Antonin Artaud, liturgist and dramaturge, journeyed to Ireland in the late summer of 1937 in search of a sacred phallus -St. Patrick’s staff- that would finally and forever liberate him from the travail of his own sexuality. After several misadventures, he was arrested for a breach of the peace (he had stormed a Jesuit house of studies in the small hours), was detained for six days in the custody of the state and then deported to France where he was committed to the lunatic asylum of Sainte Anne in the despairing care of a mid-thirties medical registrar called Jacques Lacan. He would remain an inmate of successive institutions until 1946, two years before his release from the life-sentence of his own existence.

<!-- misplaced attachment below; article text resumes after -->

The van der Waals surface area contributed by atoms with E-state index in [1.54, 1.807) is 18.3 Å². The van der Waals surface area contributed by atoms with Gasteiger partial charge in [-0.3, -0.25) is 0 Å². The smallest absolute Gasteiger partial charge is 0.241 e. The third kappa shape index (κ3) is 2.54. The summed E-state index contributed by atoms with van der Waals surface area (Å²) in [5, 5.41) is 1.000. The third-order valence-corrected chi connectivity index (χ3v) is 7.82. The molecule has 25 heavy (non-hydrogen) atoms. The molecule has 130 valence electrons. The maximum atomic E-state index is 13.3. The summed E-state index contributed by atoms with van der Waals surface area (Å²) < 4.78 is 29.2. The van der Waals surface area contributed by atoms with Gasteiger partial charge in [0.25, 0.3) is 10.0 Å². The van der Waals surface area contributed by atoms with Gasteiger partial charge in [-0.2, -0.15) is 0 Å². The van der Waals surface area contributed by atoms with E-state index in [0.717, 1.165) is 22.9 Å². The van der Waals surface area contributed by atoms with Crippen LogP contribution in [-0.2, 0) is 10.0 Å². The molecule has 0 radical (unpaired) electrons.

Saint-Artaud represents Artaud’s carceral week in Ireland, his six-days-and-no-sabbath in De Valera’s Dublin, through a fictive relationship with an elderly Metropolitan policeman who ministers to him in a station cell and through various encounters with visitors and visitants, legation officials and clergy of several faiths, who attempt to identify the alien at large in the basement of the barracks. And it undertakes the task as a radio-play, as word and breath, in the humbled awareness that Artaud, in the speechlessness of his own suffering, found language no more useful to his wants than cutlery to a starving man.